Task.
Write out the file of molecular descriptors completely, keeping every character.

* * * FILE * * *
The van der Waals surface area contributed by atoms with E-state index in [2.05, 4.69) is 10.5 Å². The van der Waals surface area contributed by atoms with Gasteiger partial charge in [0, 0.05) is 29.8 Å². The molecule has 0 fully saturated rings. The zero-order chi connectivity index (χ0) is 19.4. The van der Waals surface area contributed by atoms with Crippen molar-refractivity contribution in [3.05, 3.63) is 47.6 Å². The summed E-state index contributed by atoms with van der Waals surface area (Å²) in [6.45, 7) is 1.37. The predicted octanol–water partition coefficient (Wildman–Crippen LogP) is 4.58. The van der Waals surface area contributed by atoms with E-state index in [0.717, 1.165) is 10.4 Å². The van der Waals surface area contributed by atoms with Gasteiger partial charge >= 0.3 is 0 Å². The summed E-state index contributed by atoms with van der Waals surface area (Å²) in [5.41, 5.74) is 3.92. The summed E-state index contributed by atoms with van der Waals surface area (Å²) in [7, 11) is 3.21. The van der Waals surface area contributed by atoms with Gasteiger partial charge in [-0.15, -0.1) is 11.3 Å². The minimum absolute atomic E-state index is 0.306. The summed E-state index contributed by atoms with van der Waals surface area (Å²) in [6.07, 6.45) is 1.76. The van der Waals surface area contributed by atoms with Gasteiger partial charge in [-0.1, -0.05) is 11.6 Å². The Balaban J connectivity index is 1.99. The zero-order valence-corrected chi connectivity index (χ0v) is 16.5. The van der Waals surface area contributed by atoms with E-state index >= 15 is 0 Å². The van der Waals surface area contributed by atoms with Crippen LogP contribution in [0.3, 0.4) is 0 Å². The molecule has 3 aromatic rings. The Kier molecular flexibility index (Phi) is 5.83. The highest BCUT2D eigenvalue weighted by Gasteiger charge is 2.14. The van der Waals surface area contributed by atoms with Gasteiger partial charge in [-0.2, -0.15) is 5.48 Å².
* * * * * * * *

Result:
The van der Waals surface area contributed by atoms with E-state index in [2.05, 4.69) is 10.5 Å². The van der Waals surface area contributed by atoms with Gasteiger partial charge in [0, 0.05) is 29.8 Å². The molecule has 0 fully saturated rings. The zero-order chi connectivity index (χ0) is 19.4. The van der Waals surface area contributed by atoms with Crippen molar-refractivity contribution in [3.05, 3.63) is 47.6 Å². The summed E-state index contributed by atoms with van der Waals surface area (Å²) in [6.45, 7) is 1.37. The predicted octanol–water partition coefficient (Wildman–Crippen LogP) is 4.58. The van der Waals surface area contributed by atoms with E-state index in [0.717, 1.165) is 10.4 Å². The van der Waals surface area contributed by atoms with Gasteiger partial charge >= 0.3 is 0 Å². The summed E-state index contributed by atoms with van der Waals surface area (Å²) in [5.41, 5.74) is 3.92. The summed E-state index contributed by atoms with van der Waals surface area (Å²) in [7, 11) is 3.21. The van der Waals surface area contributed by atoms with Gasteiger partial charge in [-0.15, -0.1) is 11.3 Å². The minimum absolute atomic E-state index is 0.306. The summed E-state index contributed by atoms with van der Waals surface area (Å²) in [6.07, 6.45) is 1.76. The van der Waals surface area contributed by atoms with Gasteiger partial charge in [-0.1, -0.05) is 11.6 Å². The Balaban J connectivity index is 1.99. The zero-order valence-corrected chi connectivity index (χ0v) is 16.5. The van der Waals surface area contributed by atoms with E-state index >= 15 is 0 Å². The van der Waals surface area contributed by atoms with Crippen LogP contribution in [0.3, 0.4) is 0 Å². The molecule has 3 aromatic rings. The Kier molecular flexibility index (Phi) is 5.83. The highest BCUT2D eigenvalue weighted by Gasteiger charge is 2.14. The van der Waals surface area contributed by atoms with Gasteiger partial charge in [-0.2, -0.15) is 5.48 Å².